Some of you probably will read my little blurby on the right side of my site over there that says I am a bullet proof wearing nurse and wonder Say what now? What does that even mean? Is that even possible? Short answer is yes, it is. I went to school for nursing and that’s what I have my degree in. In honour of Nurse Appreciation Week, I figured maybe I could tell you a bit about how I kind of fell into this profession.
So to start off I will say that my mother was a nurse. (Just to be clear…she’s retired, not dead. I wasn’t sure how that came across :/) Here in Ontario, we have Registered Practical Nurses (RPNs) and Registered Nurses (RNs). RNs go to school for 4 years and end up with a University degree. RPNs go to school for 2 years and end up with a College diploma. My mom went back to school at 40 years old to become an RPN. When I was about 17 and getting close to the end of high school, like a good chunk of high schoolers, I had absolutely no idea what I wanted to do with my life. I thought about studying languages because my best OAC subjects were French and Spanish (God, I’m really dating myself here…OAC doesn’t exist anymore.) Both my parents actually asked me “So what job are you gonna get when you’re done school if you study French and Spanish?” I was kind of annoyed by the question because I hadn’t actually thought it through. Being the indignant smart-ass that I am, I didn’t even take a breath when they asked. I replied, “Obviously a translator!” I was pretty confident in that answer, but truth be told it was the only answer I could think of on the fly. I did do my research and got a co-op placement at a translation company and quickly realized it was not the career path for me. In the midst of me stressing out during the post-secondary education application process, my mother suggested the idea of me going to nursing school. Her pitch to me was “with a nursing degree you can work anywhere in the world and you will never be without a job. Why don’t you use it as a fall back plan while you figure out what it is you really want to do.” Boom! Sold! I put down 3 nursing programs on my application and threw in 2 Humanities programs juuuuuust in case.
Fast forward to one of my first few classes in one of my core nursing classes. It was one of those touchy feely fluff courses where you focus on the spirit of nursing or whatever. We did one of those exercises where we went around the room and told everyone in the class why we went into nursing. The answers leading up to my turn were a collection of “I really care about humanity and want to do good in this world” to “(Insert dear relative) was sick with cancer and it inspired me…” to any number of heartfelt Florence Nightingale-esque responses. When it got to my turn, I was the first person who said: “I wanted to make sure that I had a well-paying job and job security after going to school for four years.” People turned and looked at me like I had two heads or I went around kicking their dogs. Some were visibly appalled that I would say something…very practical? Nursing wasn’t a passion of mine or something that I’ve wanted to do ever since I was a kid. It was literally just a suggestion my mother gave me to steer me towards a decent career path that would help me establish myself as a young adult.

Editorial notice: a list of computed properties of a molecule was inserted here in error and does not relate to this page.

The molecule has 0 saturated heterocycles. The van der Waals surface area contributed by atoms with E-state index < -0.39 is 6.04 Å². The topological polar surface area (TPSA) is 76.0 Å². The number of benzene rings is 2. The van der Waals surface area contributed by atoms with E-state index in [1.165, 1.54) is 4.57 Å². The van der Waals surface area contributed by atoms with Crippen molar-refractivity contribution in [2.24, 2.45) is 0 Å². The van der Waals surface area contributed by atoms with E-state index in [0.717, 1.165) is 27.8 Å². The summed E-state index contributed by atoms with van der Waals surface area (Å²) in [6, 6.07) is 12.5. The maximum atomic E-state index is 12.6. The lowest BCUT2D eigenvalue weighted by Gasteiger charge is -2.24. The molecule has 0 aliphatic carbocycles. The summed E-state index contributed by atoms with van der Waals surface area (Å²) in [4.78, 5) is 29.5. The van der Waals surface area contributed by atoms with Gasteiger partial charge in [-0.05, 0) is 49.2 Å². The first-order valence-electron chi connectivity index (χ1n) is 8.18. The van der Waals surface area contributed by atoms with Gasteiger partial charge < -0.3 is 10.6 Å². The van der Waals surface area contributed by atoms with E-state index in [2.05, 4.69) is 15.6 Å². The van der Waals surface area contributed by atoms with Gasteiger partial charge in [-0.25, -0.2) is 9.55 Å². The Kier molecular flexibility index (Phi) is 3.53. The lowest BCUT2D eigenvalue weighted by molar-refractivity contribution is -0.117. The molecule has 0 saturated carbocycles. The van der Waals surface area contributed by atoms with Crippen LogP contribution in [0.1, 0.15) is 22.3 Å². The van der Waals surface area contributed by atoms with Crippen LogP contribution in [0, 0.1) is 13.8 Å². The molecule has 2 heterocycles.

As it stands right now I have been a nurse for almost 11 years. I have never held a full-time “traditional” position. Traditional meaning the type of nurse who goes around changing dressings and wears scrubs. From day one of my professional life, I found my niche. I immediately began working on a crisis team in an emergency department and after a few years, I transitioned into being a crisis nurse who patrolled with the police…hence, the bullet-proof vest. It has allowed me to create a decent life for myself, as my mom suggested. I can honestly say my CV doesn’t exactly read like most nurses out there…and I’m proud of that. Sometimes I sit back and think “what would I be doing if my mother didn’t make that suggestion to me? What would I be doing today?” It’s a question I definitely can’t answer. I’ve worked exclusively in the mental health field and I’ve had many people question my decision to do this. For the most part, they don’t seem to understand my job or the clientele I work with. I usually just summarize Psychiatry with a sentence a Psychiatrist I worked with once told me: “People are funny, love is strange, don’t do crack.”
Happy Nurses Week!